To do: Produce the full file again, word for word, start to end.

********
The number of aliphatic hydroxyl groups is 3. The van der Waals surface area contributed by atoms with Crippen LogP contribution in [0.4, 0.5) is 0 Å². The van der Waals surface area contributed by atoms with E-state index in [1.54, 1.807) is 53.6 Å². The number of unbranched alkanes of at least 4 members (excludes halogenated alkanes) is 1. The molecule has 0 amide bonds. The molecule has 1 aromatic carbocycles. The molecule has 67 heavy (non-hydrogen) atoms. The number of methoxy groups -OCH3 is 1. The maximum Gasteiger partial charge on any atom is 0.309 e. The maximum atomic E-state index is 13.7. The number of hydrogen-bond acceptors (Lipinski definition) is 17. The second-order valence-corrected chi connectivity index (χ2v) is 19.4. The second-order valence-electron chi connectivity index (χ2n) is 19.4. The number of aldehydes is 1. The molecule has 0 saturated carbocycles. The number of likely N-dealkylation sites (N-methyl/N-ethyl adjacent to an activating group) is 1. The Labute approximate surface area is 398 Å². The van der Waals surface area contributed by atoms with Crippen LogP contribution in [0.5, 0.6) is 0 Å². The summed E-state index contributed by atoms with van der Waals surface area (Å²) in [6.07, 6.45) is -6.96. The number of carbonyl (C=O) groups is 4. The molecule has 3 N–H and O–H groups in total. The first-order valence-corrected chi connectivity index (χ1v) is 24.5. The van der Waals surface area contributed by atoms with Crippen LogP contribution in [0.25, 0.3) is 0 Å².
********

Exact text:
The number of aliphatic hydroxyl groups is 3. The van der Waals surface area contributed by atoms with Crippen LogP contribution in [0.4, 0.5) is 0 Å². The van der Waals surface area contributed by atoms with E-state index in [1.54, 1.807) is 53.6 Å². The number of unbranched alkanes of at least 4 members (excludes halogenated alkanes) is 1. The molecule has 0 amide bonds. The molecule has 1 aromatic carbocycles. The molecule has 67 heavy (non-hydrogen) atoms. The number of methoxy groups -OCH3 is 1. The maximum Gasteiger partial charge on any atom is 0.309 e. The maximum atomic E-state index is 13.7. The number of hydrogen-bond acceptors (Lipinski definition) is 17. The second-order valence-corrected chi connectivity index (χ2v) is 19.4. The second-order valence-electron chi connectivity index (χ2n) is 19.4. The number of aldehydes is 1. The molecule has 0 saturated carbocycles. The number of likely N-dealkylation sites (N-methyl/N-ethyl adjacent to an activating group) is 1. The Labute approximate surface area is 398 Å². The van der Waals surface area contributed by atoms with Crippen LogP contribution in [0.5, 0.6) is 0 Å². The summed E-state index contributed by atoms with van der Waals surface area (Å²) in [6.07, 6.45) is -6.96. The number of carbonyl (C=O) groups is 4. The molecule has 3 N–H and O–H groups in total. The first-order valence-corrected chi connectivity index (χ1v) is 24.5. The van der Waals surface area contributed by atoms with Crippen LogP contribution in [0.25, 0.3) is 0 Å².